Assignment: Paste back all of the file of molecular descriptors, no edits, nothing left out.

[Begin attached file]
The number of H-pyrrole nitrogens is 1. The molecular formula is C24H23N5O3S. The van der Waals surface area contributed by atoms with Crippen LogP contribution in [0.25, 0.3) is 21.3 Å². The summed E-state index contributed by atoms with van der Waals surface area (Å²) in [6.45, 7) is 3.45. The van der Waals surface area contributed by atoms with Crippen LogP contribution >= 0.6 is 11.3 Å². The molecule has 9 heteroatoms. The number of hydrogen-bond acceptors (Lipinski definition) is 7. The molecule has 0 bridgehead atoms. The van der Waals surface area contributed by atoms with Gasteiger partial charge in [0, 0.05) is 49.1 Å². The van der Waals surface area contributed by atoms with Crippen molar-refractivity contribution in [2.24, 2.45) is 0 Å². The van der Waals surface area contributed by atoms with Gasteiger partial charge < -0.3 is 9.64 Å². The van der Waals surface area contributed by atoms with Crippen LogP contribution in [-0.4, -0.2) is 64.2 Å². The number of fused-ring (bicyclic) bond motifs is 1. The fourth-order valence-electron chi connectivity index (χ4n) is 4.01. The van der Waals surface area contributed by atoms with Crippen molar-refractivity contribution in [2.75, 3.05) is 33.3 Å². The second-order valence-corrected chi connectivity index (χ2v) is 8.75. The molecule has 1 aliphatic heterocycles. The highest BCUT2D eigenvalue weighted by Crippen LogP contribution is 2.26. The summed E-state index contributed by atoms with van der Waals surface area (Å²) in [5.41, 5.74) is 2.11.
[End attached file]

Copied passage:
The number of H-pyrrole nitrogens is 1. The molecular formula is C24H23N5O3S. The van der Waals surface area contributed by atoms with Crippen LogP contribution in [0.25, 0.3) is 21.3 Å². The summed E-state index contributed by atoms with van der Waals surface area (Å²) in [6.45, 7) is 3.45. The van der Waals surface area contributed by atoms with Crippen LogP contribution >= 0.6 is 11.3 Å². The molecule has 9 heteroatoms. The number of hydrogen-bond acceptors (Lipinski definition) is 7. The molecule has 0 bridgehead atoms. The van der Waals surface area contributed by atoms with Gasteiger partial charge in [0, 0.05) is 49.1 Å². The van der Waals surface area contributed by atoms with Crippen molar-refractivity contribution in [2.24, 2.45) is 0 Å². The van der Waals surface area contributed by atoms with Gasteiger partial charge < -0.3 is 9.64 Å². The van der Waals surface area contributed by atoms with Crippen LogP contribution in [-0.4, -0.2) is 64.2 Å². The number of fused-ring (bicyclic) bond motifs is 1. The fourth-order valence-electron chi connectivity index (χ4n) is 4.01. The van der Waals surface area contributed by atoms with Crippen molar-refractivity contribution in [2.75, 3.05) is 33.3 Å². The second-order valence-corrected chi connectivity index (χ2v) is 8.75. The molecule has 1 aliphatic heterocycles. The highest BCUT2D eigenvalue weighted by Crippen LogP contribution is 2.26. The summed E-state index contributed by atoms with van der Waals surface area (Å²) in [5.41, 5.74) is 2.11.